There was a period in Tom Cruise’s long and storied career when he must have wondered, beneath the surface of that legendary grin, why he’d bothered to get up and go to work in the first place.
Specifically, this was his five-year stint from 2007 to 2012, in which, professionally speaking, he seemed incapable of making good choices and, on a personal front, the world and its wife had very clear opinions on ones they knew nothing about.
The films may have looked good on paper, but in reality they were terrible (with the notable exception of his majestic fat-suit cameo as Les Grossman in Tropic Thunder, which many read as a very public parody of the studio suits who had given him such a wide berth in the wake of Oprah-sofa-gate).
There was the dreary potboiler (Lions for Lambs), the wannabe Mr & Mrs Smith (Knight and Day), the awful musical (Rock of Ages) and, who can forget, the one where he played a one-eyed, one-armed heroic Nazi (Valkyrie). Even the Burj Khalifa could only partly help his box office recovery, in Mission: Impossible – Ghost Protocol, and that was very much written, perhaps in reaction to his then-fading star power, as an ensemble piece.
And so it was that Cruise’s original adaptation of Lee Child’s bestselling, off-the-grid former military cop, Jack Reacher, arrived at the US box office in 2012 with a very un-Reacher-like whimper, only to just about be considered a financial success when global ticket sales were factored in.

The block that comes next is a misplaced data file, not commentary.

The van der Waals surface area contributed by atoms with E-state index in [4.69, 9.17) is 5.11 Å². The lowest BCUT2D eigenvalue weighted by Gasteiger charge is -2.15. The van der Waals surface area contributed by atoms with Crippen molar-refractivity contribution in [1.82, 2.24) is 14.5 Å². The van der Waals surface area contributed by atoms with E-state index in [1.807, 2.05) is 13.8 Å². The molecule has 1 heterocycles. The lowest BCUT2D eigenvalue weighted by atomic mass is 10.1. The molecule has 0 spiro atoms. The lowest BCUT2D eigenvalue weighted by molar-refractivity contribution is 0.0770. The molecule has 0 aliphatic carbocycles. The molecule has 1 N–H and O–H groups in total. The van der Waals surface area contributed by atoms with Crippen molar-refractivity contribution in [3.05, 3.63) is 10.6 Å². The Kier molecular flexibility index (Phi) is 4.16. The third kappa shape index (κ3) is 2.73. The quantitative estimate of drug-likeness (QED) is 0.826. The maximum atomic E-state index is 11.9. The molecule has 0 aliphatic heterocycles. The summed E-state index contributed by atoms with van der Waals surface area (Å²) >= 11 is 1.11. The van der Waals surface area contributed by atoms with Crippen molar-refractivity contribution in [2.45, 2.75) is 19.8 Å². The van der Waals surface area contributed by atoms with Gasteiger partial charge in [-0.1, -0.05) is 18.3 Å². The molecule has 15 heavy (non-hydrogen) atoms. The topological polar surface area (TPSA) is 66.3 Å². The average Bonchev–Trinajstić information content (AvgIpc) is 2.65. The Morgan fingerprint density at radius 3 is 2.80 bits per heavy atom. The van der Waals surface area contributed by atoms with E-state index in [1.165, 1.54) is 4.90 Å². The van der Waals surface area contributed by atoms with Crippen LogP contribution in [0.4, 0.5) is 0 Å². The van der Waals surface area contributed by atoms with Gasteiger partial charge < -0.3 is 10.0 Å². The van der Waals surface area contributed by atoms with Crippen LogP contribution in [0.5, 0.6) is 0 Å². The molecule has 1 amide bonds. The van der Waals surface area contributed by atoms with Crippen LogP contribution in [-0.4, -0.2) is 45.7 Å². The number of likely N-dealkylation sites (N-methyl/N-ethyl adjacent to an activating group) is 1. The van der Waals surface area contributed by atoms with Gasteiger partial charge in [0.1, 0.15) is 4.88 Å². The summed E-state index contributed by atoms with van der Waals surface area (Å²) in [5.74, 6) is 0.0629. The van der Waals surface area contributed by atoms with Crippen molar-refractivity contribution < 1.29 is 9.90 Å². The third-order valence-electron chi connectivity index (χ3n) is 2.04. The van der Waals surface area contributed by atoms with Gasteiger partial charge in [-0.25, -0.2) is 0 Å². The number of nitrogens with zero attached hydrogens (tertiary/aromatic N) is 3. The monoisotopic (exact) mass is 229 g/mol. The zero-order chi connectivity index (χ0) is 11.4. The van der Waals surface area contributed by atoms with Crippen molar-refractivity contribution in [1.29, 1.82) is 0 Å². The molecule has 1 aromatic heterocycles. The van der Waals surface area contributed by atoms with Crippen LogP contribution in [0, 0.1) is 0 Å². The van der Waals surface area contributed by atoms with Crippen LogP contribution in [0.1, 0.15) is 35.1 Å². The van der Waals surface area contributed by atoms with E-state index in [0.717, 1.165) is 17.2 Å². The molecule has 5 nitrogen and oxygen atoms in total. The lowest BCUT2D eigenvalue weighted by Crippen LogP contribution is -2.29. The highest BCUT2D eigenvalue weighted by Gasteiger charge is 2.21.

Today the world has correctly remembered why it liked Cruise so much in the first place, the turning point being the one-two of Reacher and Doug Liman’s smart slice of sci-fi, Edge of Tomorrow, which he notably pitched as “a Tom Cruise movie that covers all bases. If you like Tom Cruise, great, go see it. And if you don’t then go see it anyway, ’cos he gets killed 200 times in it.”
Ever since, Cruise has enjoyed a purple patch (and he has Universal’s upcoming reboot of The Mummy in the can and Top Gun 2 in the works) that should come to fruition with this month’s ironically titled sequel Jack Reacher: Never Go Back.
This time directed by Cruise’s The Last Samurai collaborator Ed Zwick, this instalment (see review overleaf) is based on the 18th book in Child’s extraordinarily successful run of novels, and sees its leading man team up with Cobie Smulders’ Major Susan Turner, to battle a top-level conspiracy. Oh, and it turns out he might just have a daughter too, in the shape of Danika Yarosh’s Samantha.
“Reacher is a self-contained character,” says Zwick. “So to give him a certain intensity of relationship is interesting.”
As for Cruise, the appeal of the character is simple: “He’s internal and he’s calm,” he told us, knowingly. “And no matter what the odds, the guy just never feels beat.”
Jack Reacher: Never Go Back is in cinemas across Dubai from Thursday October 20.